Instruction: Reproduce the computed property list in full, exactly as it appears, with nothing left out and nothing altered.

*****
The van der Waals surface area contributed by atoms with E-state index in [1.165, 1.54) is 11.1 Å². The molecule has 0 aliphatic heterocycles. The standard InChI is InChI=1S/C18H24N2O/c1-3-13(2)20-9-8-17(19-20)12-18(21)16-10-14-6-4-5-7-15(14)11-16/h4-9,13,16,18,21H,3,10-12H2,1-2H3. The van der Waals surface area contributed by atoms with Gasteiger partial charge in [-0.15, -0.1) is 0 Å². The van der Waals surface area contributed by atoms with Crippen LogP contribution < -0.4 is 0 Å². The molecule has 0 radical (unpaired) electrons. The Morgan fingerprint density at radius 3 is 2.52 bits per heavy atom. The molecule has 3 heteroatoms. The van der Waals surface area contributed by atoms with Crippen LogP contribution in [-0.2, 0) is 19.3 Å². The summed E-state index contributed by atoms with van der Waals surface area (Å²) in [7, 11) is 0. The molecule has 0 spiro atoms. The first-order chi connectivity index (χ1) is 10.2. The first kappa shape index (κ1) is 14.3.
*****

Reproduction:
The van der Waals surface area contributed by atoms with E-state index in [1.165, 1.54) is 11.1 Å². The molecule has 0 aliphatic heterocycles. The standard InChI is InChI=1S/C18H24N2O/c1-3-13(2)20-9-8-17(19-20)12-18(21)16-10-14-6-4-5-7-15(14)11-16/h4-9,13,16,18,21H,3,10-12H2,1-2H3. The van der Waals surface area contributed by atoms with Gasteiger partial charge in [-0.15, -0.1) is 0 Å². The van der Waals surface area contributed by atoms with Crippen LogP contribution < -0.4 is 0 Å². The molecule has 0 radical (unpaired) electrons. The Morgan fingerprint density at radius 3 is 2.52 bits per heavy atom. The molecule has 3 heteroatoms. The van der Waals surface area contributed by atoms with Crippen LogP contribution in [-0.2, 0) is 19.3 Å². The summed E-state index contributed by atoms with van der Waals surface area (Å²) in [7, 11) is 0. The molecule has 0 spiro atoms. The first-order chi connectivity index (χ1) is 10.2. The first kappa shape index (κ1) is 14.3.